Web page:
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April 2003

Time for the National Legislation of Indoor Tanning to Protect Minors

Author Affiliations

Copyright 2003 American Medical Association. All Rights Reserved. Applicable FARS/DFARS Restrictions Apply to Government Use.2003

Arch Dermatol. 2003;139(4):520-524. doi:10.1001/archderm.139.4.520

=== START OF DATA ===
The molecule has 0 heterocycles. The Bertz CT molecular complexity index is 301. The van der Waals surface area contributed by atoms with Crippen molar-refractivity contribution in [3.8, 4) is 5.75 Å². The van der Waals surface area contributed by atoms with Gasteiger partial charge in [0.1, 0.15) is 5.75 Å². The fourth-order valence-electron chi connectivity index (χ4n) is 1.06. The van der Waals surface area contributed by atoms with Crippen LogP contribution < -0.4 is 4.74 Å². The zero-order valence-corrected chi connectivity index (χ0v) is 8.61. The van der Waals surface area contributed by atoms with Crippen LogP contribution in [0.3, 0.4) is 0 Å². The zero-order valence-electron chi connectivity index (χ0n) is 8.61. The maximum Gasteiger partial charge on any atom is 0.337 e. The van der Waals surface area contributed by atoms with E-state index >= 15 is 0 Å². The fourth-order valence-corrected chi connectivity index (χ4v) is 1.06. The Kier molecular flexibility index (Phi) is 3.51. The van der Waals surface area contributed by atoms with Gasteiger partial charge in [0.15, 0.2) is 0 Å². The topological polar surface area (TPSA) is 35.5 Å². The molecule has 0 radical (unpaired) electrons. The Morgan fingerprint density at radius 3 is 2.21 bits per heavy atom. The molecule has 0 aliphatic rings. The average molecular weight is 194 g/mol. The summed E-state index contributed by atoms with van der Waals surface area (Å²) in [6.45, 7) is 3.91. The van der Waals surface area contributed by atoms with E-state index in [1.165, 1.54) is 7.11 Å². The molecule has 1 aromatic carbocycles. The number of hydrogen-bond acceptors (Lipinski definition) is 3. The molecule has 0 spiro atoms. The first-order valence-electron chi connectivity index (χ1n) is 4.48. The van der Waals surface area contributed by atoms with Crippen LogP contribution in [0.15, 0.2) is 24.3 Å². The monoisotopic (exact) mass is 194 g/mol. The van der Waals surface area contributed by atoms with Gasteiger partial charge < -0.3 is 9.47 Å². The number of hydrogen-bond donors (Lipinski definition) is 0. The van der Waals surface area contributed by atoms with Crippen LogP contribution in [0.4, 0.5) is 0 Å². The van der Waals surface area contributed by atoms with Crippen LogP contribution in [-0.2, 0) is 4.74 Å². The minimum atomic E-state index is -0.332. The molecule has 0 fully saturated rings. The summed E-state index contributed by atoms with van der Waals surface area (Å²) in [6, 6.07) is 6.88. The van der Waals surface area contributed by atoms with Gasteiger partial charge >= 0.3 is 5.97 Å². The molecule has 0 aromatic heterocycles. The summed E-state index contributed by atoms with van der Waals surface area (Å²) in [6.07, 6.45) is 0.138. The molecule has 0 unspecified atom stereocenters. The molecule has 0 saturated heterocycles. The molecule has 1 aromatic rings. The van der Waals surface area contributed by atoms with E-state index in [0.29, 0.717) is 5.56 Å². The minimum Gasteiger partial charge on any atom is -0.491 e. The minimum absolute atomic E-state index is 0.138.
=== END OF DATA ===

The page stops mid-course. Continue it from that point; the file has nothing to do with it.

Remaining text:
IN THIS issue of the ARCHIVES, 2 studies offer quite different perspectives on indoor tanning. Carlin et al1 report on the combination of acitretin and commercial tanning beds as an effective and useful therapy for psoriasis in geographic areas without access to physician-directed phototherapy. At the University of Utah Health Sciences Center, 26 patients with psoriasis who attended dermatology clinics were retrospectively surveyed in regard to treatments with acitretin and tanning bed light. Of 26 patients with moderate to severe plaque-type psoriasis, 23 received a follow-up physical examination. Nineteen (83%) of 23 experienced either clearance or new clearance of their psoriasis. The authors also conducted a small prospective study in 17 patients with moderate to severe plaque-type psoriasis. Patients received 25 mg of acitretin per day and 5 to 7 tanning sessions per week for 12 weeks. Of 14 patients who completed the study, Psoriasis Area and Severity Index and National Psoriasis Foundation scores decreased on average 78.6% and 79%, respectively, from baseline. Adverse events were generally mild to moderate.

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